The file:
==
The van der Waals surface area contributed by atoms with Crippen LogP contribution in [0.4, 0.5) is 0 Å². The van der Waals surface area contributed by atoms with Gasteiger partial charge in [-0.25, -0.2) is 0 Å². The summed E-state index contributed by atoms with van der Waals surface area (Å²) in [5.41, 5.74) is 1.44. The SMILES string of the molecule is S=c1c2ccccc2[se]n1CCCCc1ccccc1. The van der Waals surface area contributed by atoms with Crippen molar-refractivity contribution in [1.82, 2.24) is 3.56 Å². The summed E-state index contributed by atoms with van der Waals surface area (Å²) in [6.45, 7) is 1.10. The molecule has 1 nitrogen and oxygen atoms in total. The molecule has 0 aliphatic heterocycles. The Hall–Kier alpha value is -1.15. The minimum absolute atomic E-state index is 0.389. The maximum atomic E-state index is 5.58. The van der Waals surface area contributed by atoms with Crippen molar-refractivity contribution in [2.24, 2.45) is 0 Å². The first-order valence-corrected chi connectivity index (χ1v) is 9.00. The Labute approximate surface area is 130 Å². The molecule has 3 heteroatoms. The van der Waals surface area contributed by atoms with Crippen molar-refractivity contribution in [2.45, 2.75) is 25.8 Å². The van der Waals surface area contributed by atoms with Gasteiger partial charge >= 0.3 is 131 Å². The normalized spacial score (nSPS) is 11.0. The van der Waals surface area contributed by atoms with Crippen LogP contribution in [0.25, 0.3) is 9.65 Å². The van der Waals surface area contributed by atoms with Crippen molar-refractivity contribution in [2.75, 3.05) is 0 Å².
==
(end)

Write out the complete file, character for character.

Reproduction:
The van der Waals surface area contributed by atoms with Crippen LogP contribution in [0.4, 0.5) is 0 Å². The van der Waals surface area contributed by atoms with Gasteiger partial charge in [-0.25, -0.2) is 0 Å². The summed E-state index contributed by atoms with van der Waals surface area (Å²) in [5.41, 5.74) is 1.44. The SMILES string of the molecule is S=c1c2ccccc2[se]n1CCCCc1ccccc1. The van der Waals surface area contributed by atoms with Crippen molar-refractivity contribution in [1.82, 2.24) is 3.56 Å². The summed E-state index contributed by atoms with van der Waals surface area (Å²) in [6.45, 7) is 1.10. The molecule has 1 nitrogen and oxygen atoms in total. The molecule has 0 aliphatic heterocycles. The Hall–Kier alpha value is -1.15. The minimum absolute atomic E-state index is 0.389. The maximum atomic E-state index is 5.58. The van der Waals surface area contributed by atoms with Crippen molar-refractivity contribution in [2.24, 2.45) is 0 Å². The first-order valence-corrected chi connectivity index (χ1v) is 9.00. The Labute approximate surface area is 130 Å². The molecule has 3 heteroatoms. The van der Waals surface area contributed by atoms with Crippen molar-refractivity contribution in [2.45, 2.75) is 25.8 Å². The van der Waals surface area contributed by atoms with Gasteiger partial charge >= 0.3 is 131 Å². The normalized spacial score (nSPS) is 11.0. The van der Waals surface area contributed by atoms with Crippen LogP contribution in [0.25, 0.3) is 9.65 Å². The van der Waals surface area contributed by atoms with Crippen molar-refractivity contribution in [2.75, 3.05) is 0 Å².